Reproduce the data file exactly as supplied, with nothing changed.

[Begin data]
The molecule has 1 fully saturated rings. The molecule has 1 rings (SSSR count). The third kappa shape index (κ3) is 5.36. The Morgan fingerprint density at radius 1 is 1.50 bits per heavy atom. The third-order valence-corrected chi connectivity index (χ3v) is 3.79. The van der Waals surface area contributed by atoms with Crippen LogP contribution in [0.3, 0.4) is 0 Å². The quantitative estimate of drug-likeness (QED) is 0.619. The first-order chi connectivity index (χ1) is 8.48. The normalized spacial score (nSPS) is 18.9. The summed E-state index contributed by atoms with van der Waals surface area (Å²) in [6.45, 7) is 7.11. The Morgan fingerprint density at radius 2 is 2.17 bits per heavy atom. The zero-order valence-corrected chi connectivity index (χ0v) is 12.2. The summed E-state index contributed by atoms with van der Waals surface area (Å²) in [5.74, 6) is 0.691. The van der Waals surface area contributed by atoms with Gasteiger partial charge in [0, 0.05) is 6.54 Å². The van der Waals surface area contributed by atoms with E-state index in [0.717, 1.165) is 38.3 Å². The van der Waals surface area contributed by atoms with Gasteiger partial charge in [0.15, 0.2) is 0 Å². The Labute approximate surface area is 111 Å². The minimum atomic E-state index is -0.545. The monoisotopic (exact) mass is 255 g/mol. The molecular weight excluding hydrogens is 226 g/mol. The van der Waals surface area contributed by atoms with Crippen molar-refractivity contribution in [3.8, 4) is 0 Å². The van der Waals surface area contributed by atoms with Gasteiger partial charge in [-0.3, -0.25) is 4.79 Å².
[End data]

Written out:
The molecule has 1 fully saturated rings. The molecule has 1 rings (SSSR count). The third kappa shape index (κ3) is 5.36. The Morgan fingerprint density at radius 1 is 1.50 bits per heavy atom. The third-order valence-corrected chi connectivity index (χ3v) is 3.79. The van der Waals surface area contributed by atoms with Crippen LogP contribution in [0.3, 0.4) is 0 Å². The quantitative estimate of drug-likeness (QED) is 0.619. The first-order chi connectivity index (χ1) is 8.48. The normalized spacial score (nSPS) is 18.9. The summed E-state index contributed by atoms with van der Waals surface area (Å²) in [6.45, 7) is 7.11. The Morgan fingerprint density at radius 2 is 2.17 bits per heavy atom. The zero-order valence-corrected chi connectivity index (χ0v) is 12.2. The summed E-state index contributed by atoms with van der Waals surface area (Å²) in [5.74, 6) is 0.691. The van der Waals surface area contributed by atoms with Gasteiger partial charge in [0, 0.05) is 6.54 Å². The van der Waals surface area contributed by atoms with E-state index in [0.717, 1.165) is 38.3 Å². The van der Waals surface area contributed by atoms with Gasteiger partial charge in [0.15, 0.2) is 0 Å². The Labute approximate surface area is 111 Å². The minimum atomic E-state index is -0.545. The monoisotopic (exact) mass is 255 g/mol. The molecular weight excluding hydrogens is 226 g/mol. The van der Waals surface area contributed by atoms with Crippen molar-refractivity contribution in [3.8, 4) is 0 Å². The van der Waals surface area contributed by atoms with Gasteiger partial charge in [-0.3, -0.25) is 4.79 Å².